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I just got a portable fire pit and some new furniture for my back porch. The fire pit is 3' in diameter, and the porch is 10'×10', with a 9' ceiling.

It would be nice to be able to have a small fire with the fire pit sitting at the far edge of the patio without having to move it to the yard every time I'd like to use it. My only concern would be that the heat from it might cause damage to the paint on the ceiling of the patio. Certainly, after time, I might be able to see some residue from the smoke, but as long as it's not causing damage, I'm okay with that.

Would this cause damage to the paint, or should this setup be fine?

back porch sketch

Additional details

  • The patio ceiling is painted with the same exterior paint as the rest of the house.
  • The house was built earlier this year.
  • The area I live in almost always has at least a slight breeze.
  • There are no obstructions near the patio that would block wind.
  • I'm not interested in creating any gigantic bonfires in this fire pit—just a few logs at a time.
  • Opinion? Shouldn't be a problem. Guarantee? Nope: nobody can do that for you. I'd try it, waving your hand (high) over the pit to see how warm it gets close to the ceiling. – Daniel Griscom Nov 16 '17 at 2:59
  • @DanielGriscom yeah, I was just thinking that I should clarify that I’m not going to send a bill for new paint to whoever told me it would be fine :) but yeah, that sounds like a good way to go about it. Thanks – maxathousand Nov 16 '17 at 3:01
  • 1
    Sure. Just have a plan on how to extinguish the fire in case it isn't working out. – Daniel Griscom Nov 16 '17 at 3:04
  • @DanielGriscom Right. Kick it over and stomp on the flames. Jk, sounds good. – maxathousand Nov 16 '17 at 3:26
  • is this a wood deck or concrete slab or what? Is the porch just two posts and a roof, no screens etc? – agentp Nov 17 '17 at 1:01
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Unless you limit usage to tiny kindling fires, this is a bad plan. Sparks are common when burning wood, and a slight breeze can put them almost anywhere. Logs burn at 600-1000 degrees F or more and hold a lot of heat in case of a tipover, etc.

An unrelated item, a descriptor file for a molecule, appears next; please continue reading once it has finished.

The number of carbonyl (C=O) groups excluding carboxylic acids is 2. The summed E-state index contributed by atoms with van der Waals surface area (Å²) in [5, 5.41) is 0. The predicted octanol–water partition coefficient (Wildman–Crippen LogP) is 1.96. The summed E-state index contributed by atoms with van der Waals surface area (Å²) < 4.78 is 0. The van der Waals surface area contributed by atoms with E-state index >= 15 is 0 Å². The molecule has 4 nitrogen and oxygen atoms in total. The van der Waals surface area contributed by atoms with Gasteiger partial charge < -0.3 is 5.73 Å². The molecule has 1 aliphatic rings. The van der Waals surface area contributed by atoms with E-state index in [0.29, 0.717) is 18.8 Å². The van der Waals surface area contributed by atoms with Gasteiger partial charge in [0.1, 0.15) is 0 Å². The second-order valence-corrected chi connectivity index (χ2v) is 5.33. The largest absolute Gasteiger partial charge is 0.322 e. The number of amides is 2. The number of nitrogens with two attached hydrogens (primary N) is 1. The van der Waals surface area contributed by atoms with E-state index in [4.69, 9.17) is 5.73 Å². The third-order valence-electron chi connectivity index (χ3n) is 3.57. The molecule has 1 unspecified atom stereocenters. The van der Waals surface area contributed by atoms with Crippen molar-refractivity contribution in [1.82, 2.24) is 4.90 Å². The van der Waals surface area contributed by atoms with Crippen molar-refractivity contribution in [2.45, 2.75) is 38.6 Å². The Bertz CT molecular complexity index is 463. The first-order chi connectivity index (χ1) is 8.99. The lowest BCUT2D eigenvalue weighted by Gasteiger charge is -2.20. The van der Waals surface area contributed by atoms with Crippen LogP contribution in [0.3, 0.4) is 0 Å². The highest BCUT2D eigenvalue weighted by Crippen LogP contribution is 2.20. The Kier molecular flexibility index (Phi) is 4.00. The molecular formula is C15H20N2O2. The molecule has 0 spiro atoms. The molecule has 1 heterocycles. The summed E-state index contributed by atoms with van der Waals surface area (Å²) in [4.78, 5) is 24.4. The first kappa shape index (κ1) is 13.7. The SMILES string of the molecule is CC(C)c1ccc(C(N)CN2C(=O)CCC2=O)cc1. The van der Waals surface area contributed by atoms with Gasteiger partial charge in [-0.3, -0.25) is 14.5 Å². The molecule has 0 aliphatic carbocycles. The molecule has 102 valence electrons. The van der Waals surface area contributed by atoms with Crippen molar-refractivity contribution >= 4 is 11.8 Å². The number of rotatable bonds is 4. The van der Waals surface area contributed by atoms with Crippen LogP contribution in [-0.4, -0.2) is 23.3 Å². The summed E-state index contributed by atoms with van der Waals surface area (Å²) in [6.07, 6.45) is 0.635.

You will see smoke deposits almost immediately, not "over time". Wood smoke is very dirty. It's also likely that the ceiling will get hot enough to sustain physical damage, especially on calm days.

Then, the notion that wood smoke is somehow less dangerous from a health perspective is simply wrong. It contains many carcinogenic chemicals and other irritants. Having an unvented fire in a confined space and that near your house is simply unwise.

It's almost certainly illegal as well.

  • Smoke deposits is a pretty nice euphemism for creosote. Who wouldn't want their ceiling covered in tar? Chimney fires must be way more exciting when they're right inside the space with you. – Matthew Gauthier Nov 19 '17 at 6:52
4

The smoke alone is going to choke you out. Even a small fire in this location is a genuine hazard. The overhead roof is way to close. The fire department would go nuts if they know you wanted to do this.

2

If you want to have a fire pit there, go get yourself a nice propane fire pit.

If you want to have a wood fire there, you'll have to build some type of chimney to direct the heat/smoke away from the ceiling.

If you're really ambitious, you could build an outdoor fireplace. Just make sure the chimney is high enough above the roof, to meet local codes.

enter image description here

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I’ll take the other side of this discussion.

I think a small fire (in a fire pit) in that location would be fine if you painted the ceiling, roof beams, etc. with intumescent paint.

http://shieldindustries.com/fireguard_wp/fireguard/fireguard-e-84/?gclid=CjwKCAjw27jnBRBuEiwAdjQXDBszDaAGKwemqG01k31kreOJUTFw2hwQfTKtEylEi8_X_FBANbOZjhoCRgcQAvD_BwE

  • I've been having small, monitored fires with the fire pit just off the edge of the patio, with a water hose on hand since I originally posted this. No issues whatsoever. – maxathousand Jun 3 at 20:42
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If you want to install a (wood) fire pit in an enclosed, semi-outdoor space, you will need to add a vent hood in your design, to make it safe.

vent hood

  • Also your local code inspector might not like it, and neither might your insurance company. I mean, they will absolutely like that you put a hood above it, but they might still tell you "yes but no". – sleblanc Aug 30 at 3:29

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